Summary: By the grace of God Christians can learn to forgive others as Joseph forgave his brothers.

“Do we have to forgive Timothy McVeigh?” That question was discussed on the John Erling show on 740 AM, KRMG. A wide range of answers were given to that question. Some said, “No.” Others said, “Yes.” The host said he didn’t want to forgive him. There was a caller who said that since Mr. McVeigh didn’t ask for forgiveness we didn’t have to forgive him. Other callers insisted that we must forgive him and others said that God would be the one to judge Timothy McVeigh. Although I rarely call radio stations I picked up the phone and began to dial the number for KRMG. I stopped after the first three digits and hung up the phone. I realized that the host really wasn’t looking for an answer from a pastor. He was just boosting his ratings with a hot button discussion that touched the hearts of most Oklahomans. The debate also caused me to realize that there is a lot of misunderstanding in our society about forgiveness.

In our service this morning we are taking up the thought of how Jesus reveals forgiveness. He secured forgiveness for all sins through his death on the cross. Yes, he even died for the horrible act of murdering 168 people with a truck bomb. In light of how he forgives us Jesus now calls us who claim his Name to forgive those who sin against us--even our enemies. To illustrate what forgiveness is and who should be forgiven Jesus told many parables and preached many sermons. Each of them gives us additional insights into forgiveness.

The lesson of forgiveness is one that God’s people of every age have had to learn. In our Old Testament reading for this Sunday we see a beautiful example of forgiveness. Joseph forgave his brothers for the evil they had inflicted upon him. As followers of Christ with a fuller view of God’s forgiveness than perhaps Joseph had we can learn a lesson from him on how to forgive those who sin against us. Let’s set as the goal for our time together the objective of learning to forgive like Joseph. That thought will work well for the theme of our sermon:


I. With unconditional love for others (3-5a, 15)

II. With understanding of God’s will for all (5b-8)

It is very difficult to summarize all the events that led up to our Old Testament lesson. Perhaps you recall some of the history. Jacob, the one who wrestled with God and received the name Israel, had twelve sons. He foolishly showed favoritism to one of his sons--Joseph. He gave him the now famous “coat of many colors.” In time the sibling rivalry that Jacob fostered reached a boiling point and almost led to murder. Instead of killing him Joseph’s brothers sold him into slavery and faked his death. Joseph was seventeen years old when he was taken down to Egypt as a slave. He rose to become the manager of Potiphar’s house. Then he was falsely accused of rape by Potiphar’s wife and imprisoned. By God’s plan and under his protection Joseph eventually became the ruler of Egypt, second only to Pharaoh himself.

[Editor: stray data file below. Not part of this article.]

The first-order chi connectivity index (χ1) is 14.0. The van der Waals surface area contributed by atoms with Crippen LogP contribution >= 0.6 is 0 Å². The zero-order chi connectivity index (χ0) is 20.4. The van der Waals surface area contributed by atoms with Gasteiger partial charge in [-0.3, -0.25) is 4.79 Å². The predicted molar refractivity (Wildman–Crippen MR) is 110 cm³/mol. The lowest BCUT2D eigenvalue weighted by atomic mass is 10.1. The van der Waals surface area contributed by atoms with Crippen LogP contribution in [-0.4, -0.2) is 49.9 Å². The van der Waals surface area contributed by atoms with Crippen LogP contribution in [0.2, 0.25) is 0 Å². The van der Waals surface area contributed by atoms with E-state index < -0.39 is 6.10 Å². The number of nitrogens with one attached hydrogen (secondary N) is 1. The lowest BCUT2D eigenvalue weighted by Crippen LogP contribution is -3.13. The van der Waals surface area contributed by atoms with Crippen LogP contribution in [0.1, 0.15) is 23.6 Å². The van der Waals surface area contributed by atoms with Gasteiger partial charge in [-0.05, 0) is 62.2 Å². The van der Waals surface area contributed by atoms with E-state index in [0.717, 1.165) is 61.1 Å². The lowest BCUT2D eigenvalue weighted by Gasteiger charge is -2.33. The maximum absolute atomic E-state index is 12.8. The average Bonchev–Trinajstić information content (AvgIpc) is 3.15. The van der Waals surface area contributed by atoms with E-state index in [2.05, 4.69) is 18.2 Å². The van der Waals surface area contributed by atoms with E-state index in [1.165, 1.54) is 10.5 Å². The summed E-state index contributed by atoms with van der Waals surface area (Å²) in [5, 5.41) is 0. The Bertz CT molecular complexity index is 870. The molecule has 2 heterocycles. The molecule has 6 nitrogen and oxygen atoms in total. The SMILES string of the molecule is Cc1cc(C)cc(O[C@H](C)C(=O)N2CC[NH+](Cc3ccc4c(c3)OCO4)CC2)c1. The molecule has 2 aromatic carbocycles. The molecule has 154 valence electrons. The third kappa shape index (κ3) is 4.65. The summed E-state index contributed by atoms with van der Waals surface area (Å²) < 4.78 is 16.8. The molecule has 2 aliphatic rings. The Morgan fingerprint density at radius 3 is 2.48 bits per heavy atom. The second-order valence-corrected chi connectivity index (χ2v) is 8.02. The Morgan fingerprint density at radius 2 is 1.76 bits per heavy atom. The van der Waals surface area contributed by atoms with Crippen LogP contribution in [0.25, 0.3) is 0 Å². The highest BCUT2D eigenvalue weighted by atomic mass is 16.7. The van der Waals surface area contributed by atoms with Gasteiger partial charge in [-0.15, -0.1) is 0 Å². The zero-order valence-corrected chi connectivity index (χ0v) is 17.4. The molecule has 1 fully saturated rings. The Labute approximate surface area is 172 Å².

Then one day it happened. His backstabbing brothers came to Egypt and bowed at his feet. They came asking to buy some food during the seven-year famine that was devouring a large part of the world at that time. With the tables turned Joseph could have taken revenge on them. But through some clever plans he uncovered the fact that his brothers had changed. In fact he saw that one of them was ready to give his life for another. Then, after he couldn’t contain himself any longer he revealed his identity and forgave them. The verses of God’s Word that we are considering for our sermon teach us a powerful lesson about forgiveness. May the Holy Spirit lead us to learn to forgive like Joseph. Transition: “Joseph said to his brothers, ‘I am Joseph! Is my father still living?’ But his brothers were not able to answer him, because they were terrified at his presence. Then Joseph said to his brothers, “Come close to me.” When they had done so, he said, “I am your brother Joseph, the one you sold into Egypt! And now, do not be distressed and do not be angry with yourselves for selling me here.”

We can understand why Joseph’s brothers were speechless. Their past had finally caught up to them. The helpless teenager they sold into slavery was now one of the most powerful men in the world. The brother they hated and even wanted to kill was standing in front of them with their lives in his hands. Guilt must have flooded over them. Fearful speculation crowded their minds as they thought about what Joseph might do to them for what they had done to him.

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